British Conservatives hold first round of voting for new prime minister

Britain’s ruling Conservative Party on Wednesday began weeding out eight candidates running for prime minister, Boris Johnson, who hinted the race could be reduced to the last days, not weeks.

“I’ll leave with my head held high soon,” Johnson said at his penultimate Prime Minister’s Questions meeting in the House of Commons after a spectacular drop in cabinet support last week.

Praising his government’s economic performance, he added: “One of the consolations of leaving office at this particular time is that the number of vacancies is at an all-time high.”

Under the election schedule, Johnson’s successor as Conservative leader is due to be announced on Sept. 5 as the party seeks to rebuild its popular support after he was toppled by ongoing scandal.

But Johnson suggested that a new leader could be elected “by acclamation” before next week, if the last two candidates agree among themselves.

Leading contenders have already ruled it out, with Johnson’s spokesman telling reporters he was simply noting “uncertainty” about the race.

She added that the government is submitting a vote of confidence to itself in the House of Commons, with a debate scheduled for Monday, after rejecting a proposal from the Labor opposition to oust Johnson as soon as possible.

Labor leader Keir Starmer said Johnson was “completely deluded to the bitter end” but can take solace that he no longer has to follow the rules set for everyone else – a sharp reference to “Partygate” and other scandals.

In a sign of what’s to come, Starmer has also targeted Tory leadership contenders, including wealthy leader Rishi Sunak’s complicated tax affairs.

Unity statements

Johnson was forced to announce his resignation last week after a spate of ministerial resignations, including then Treasury Secretary Sunak.

It was a stunning fall for a politician who won a landslide election victory in December 2019 and pulled the UK out of the European Union a month later, before the Covid pandemic hit.

Conservative MPs voted for the eight candidates who survived Tuesday’s initial selection, with the result expected around 1600 GMT on Wednesday.

Those who do not get 30 votes will be excluded. A series of votes will be held next week until there are only two left in the race.

Then ordinary members of the party will vote.

While Johnson himself says he will stay above the fray, his remaining supporters are not holding back on Sunak’s bullshit and are rallying around right-wing Foreign Secretary Liz Truss.

Johnson praised “eight great candidates”, stating that any of them would have “wiped the floor” with Starmer’s Labor Party. “In a few weeks, they will unite around the winner and do just that,” he said.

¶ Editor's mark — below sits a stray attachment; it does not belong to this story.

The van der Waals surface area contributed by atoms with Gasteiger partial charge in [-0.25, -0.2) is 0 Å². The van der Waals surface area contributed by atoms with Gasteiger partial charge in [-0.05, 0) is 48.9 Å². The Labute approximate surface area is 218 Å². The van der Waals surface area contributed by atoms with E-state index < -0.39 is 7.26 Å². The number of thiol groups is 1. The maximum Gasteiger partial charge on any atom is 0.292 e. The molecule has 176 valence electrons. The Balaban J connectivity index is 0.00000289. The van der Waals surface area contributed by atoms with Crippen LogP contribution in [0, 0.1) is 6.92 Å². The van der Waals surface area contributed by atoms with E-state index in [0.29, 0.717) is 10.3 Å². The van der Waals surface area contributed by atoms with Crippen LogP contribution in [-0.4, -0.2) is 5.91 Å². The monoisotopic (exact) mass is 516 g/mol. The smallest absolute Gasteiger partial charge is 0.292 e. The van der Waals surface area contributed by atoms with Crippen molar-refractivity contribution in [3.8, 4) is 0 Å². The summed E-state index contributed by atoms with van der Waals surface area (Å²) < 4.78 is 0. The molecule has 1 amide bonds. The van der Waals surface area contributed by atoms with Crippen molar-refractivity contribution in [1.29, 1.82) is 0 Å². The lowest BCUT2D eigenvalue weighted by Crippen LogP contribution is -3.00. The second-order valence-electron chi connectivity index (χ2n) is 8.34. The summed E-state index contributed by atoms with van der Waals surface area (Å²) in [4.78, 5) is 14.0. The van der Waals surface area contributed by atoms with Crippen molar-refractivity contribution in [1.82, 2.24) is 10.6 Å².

Mordaunt and McCartney

Transportation Secretary Grant Shapps, who withdrew from the race to support Sunak, denied claims by Johnson’s allies that his candidate was a “socialist chancellor” for overseeing a massive support package during the pandemic.

Since then, Sunak has stressed the need to balance the books, as opposed to a series of free-for-all tax cuts promised by leadership rivals, which has raised concerns among the Bank of England and independent economists.

Sunak topped the list of Conservative MPs on Tuesday, ahead of former Defense Secretary Penny Mordaunt, Truss and Foreign Affairs Committee Chairman Tom Tugendhat.

Former junior minister Kemi Badenoch, new chancellor Nadhim Zahavi, former health secretary Jeremy Hunt and Attorney General Swella Braverman rounded out the top eight.

In her first campaign speech on Wednesday, Mordaunt drew on the patriotic themes that pervaded her launch video, which had to be removed following complaints from people who participated in it without permission.

A Royal Navy reservist said she was inspired by a life of service in 1982 when, at the age of nine, she saw a task force of warships leave her hometown of Portsmouth to recapture the Falklands from Argentina.

“I think our party has lost its self-respect,” Mordaunt said, comparing the Conservatives to Beatles legend Paul McCartney’s performance last month at the Glastonbury Music Festival.

“We enjoyed all these new tunes, but what we really wanted was the good old stuff that we all knew the words of: low taxes, small government, personal responsibility,” she said.